The rate of price increases in the United States slowed slightly in April, as prices for gasoline, used cars, and clothing fell.
According to the Labor Department, annual inflation was 8.3 percent last month, down from 8.5 percent in March.
Although this was the first drop in months, the rate of price increases remained at a 40-year high.
Groceries, housing, and other items such as airline tickets continued to rise, putting pressure on policymakers to limit the increases.
President Joe Biden on Wednesday said that price increases remained “unacceptably high”, describing bringing down inflation as his “top domestic priority”.
The US central bank earlier this month announced its biggest interest rate rise in 22 years, hiking by half a percentage point in an effort to tackle the issue.
Analysts said they had expected the report to show a bigger slowdown in price acceleration, as the rapid run-up in prices seen over the last 12 months started to lose steam.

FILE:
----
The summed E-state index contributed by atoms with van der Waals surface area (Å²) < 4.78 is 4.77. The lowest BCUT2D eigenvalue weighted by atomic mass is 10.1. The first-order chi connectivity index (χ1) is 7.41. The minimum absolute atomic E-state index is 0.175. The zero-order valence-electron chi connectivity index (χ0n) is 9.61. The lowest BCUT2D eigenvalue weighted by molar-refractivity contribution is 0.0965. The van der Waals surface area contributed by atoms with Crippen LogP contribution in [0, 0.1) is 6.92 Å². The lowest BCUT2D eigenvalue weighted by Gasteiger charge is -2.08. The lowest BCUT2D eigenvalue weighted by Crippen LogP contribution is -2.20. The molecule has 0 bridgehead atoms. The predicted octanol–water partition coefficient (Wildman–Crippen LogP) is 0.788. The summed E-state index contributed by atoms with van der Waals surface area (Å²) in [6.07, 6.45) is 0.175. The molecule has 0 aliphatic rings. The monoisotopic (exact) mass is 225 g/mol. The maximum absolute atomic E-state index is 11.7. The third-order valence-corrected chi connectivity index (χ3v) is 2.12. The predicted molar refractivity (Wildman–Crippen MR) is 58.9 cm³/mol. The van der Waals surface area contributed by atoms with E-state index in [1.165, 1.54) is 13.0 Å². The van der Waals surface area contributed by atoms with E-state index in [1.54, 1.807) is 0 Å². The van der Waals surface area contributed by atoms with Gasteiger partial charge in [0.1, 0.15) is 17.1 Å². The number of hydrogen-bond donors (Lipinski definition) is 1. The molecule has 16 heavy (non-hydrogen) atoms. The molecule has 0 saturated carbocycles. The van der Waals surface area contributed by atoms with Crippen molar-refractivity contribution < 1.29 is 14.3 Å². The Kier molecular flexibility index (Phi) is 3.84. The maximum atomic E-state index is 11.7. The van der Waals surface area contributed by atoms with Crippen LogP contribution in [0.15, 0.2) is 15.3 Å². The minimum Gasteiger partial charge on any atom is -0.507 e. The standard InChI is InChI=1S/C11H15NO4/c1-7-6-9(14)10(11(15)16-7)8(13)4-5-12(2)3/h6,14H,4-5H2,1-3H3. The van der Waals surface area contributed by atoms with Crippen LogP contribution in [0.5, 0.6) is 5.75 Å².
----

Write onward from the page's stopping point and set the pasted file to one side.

But “underlying inflation pressures are stronger than we had expected”, said Andrew Hunter, senior US economist for Capital Economics.
Prices in the US started rising in 2021, reflecting a strong economic rebound from the shock of the pandemic.
Low interest rates and government spending – including cheques to households to cushion them from the impact of Covid shutdowns – have helped fuel demand.
At the same time, supply remains constrained by ongoing Covid issues, labour shortages and the war in Ukraine, which prompted a sharp spike in food and energy costs in March.